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DHYG 2201: Literature Reviews: Supporting Evidence-Based Practice in Dental Hygiene

Sources and strategies for locating evidence-based information for dental hygiene

What is a Literature Review?

What is a Literature Review?

The literature review provides your audience with relevant information about your topic, as well as your synthesis and evaluation of the article. It is not just a summary of the article. It is not possible to provide all of the information on a topic with three or five articles. As you locate articles, determine those that are the most relevant and that give you the most information.

Choose a minimum of three articles. Before you begin, locate other literature reviews in your discipline, such as this article (*requires the barcode from your Lone Star College ID or library card for off-campus access).

There are several steps in writing a literature review:

  1. Choose a research area. For this assignment, you may choose any current topic in dental hygiene. 
  2. Identify sources of information. This literature review will be limited to peer-reviewed research articles from journals only. Articles must have been published during the last five years. A list of search tools are provided under the Find Research tab.  
  3. Record citation information for your report and bibliography as you research. See citation help tab for more information.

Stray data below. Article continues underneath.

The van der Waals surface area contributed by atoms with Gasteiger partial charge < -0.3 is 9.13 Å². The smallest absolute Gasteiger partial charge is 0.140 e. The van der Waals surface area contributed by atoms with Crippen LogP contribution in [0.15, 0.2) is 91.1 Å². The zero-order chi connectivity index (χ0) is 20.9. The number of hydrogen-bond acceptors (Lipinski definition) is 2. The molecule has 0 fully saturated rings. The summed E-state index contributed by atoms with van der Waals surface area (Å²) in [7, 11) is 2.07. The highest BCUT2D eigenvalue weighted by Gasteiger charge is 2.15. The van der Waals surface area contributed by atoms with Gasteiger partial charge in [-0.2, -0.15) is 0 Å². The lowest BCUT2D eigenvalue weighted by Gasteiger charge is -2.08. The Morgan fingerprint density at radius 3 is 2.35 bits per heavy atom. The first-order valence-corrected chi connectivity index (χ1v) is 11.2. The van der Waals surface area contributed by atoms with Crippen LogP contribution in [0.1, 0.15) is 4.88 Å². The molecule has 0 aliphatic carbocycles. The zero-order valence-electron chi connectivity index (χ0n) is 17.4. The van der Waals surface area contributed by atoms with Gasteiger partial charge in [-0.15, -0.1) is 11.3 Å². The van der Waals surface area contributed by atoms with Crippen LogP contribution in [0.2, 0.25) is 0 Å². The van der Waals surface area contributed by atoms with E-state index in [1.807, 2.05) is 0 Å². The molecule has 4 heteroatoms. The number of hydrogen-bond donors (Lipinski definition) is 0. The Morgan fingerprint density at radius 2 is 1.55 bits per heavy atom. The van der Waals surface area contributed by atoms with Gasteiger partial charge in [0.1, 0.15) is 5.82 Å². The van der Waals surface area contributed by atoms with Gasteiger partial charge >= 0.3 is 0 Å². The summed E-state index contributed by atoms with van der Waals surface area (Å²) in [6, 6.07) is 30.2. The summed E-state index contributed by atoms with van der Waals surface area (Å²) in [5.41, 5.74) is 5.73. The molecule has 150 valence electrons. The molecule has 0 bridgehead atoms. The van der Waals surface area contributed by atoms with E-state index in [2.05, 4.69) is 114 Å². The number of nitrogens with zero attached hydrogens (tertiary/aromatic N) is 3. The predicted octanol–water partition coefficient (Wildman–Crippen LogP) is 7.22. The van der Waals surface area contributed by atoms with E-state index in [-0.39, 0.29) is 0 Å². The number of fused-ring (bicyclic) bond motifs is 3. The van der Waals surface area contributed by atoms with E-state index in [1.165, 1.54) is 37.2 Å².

4. Locate, read and evaluate potential articles. Take notes on your articles, and identify patterns as well as agreements or disagreements among the authors. The guides listed below contain excellent questions to consider as you read and evaluate each article.
  5. Write your review, including your own synthesis and evaluation of the articles you selected. Provide a citation and a summary for each article.

The following links are excellent guides on writing literature reviews:

  • The Literature Review: A Few Tips on Conducting It (University of Toronto Writing Center) - Good, brief list of questions to ask in order to conduct an effective review.
  • Literature Reviews - Tips on research strategy and organization of a literature review from the Writing Center at the University of North Carolina at Chapel Hill.
  • Writing a Literature Review - An easy-to-read overview of how to develop your literature review; from Agnes Scott College Center for Writing and Speaking.

Literature Reviews and Evidence-Based Practice

Levels of evidenceLiterature reviews are important sources of information in evidence-based practice. The example article provided is also an example of a specific type of literature review - the systematic review. Systematic reviews are valuable in evidence-based practice because they:

  • are designed with a clear set of stated objectives
  • are comprehensive for a well-defined area of study 
  • evaluate and synthesize the quality and findings of the studies included. 

Most search tools provide a search filter to make it easy to locate systematic reviews on your topic. This is a useful filter that can provide you with high quality information very quickly. To learn more about how systematic reviews are developed, see "How to conduct a systematic or evidence-based literature review ."

You are not required to conduct a systematic review for this assignment; however, you might want to consider including a systematic review as part of your literature review, if you can find one that fits the criteria and search requirements of your assignment.

Locating literature reviews, in general, and systematic reviews, in particular, is both a time-saver and a method of finding critical evaluations of research.

Image credit: Claude Moore Health Sciences Library. (2003). Evidence Based Resource Models. Retrieved  February 13, 2019 from [Slide 26].

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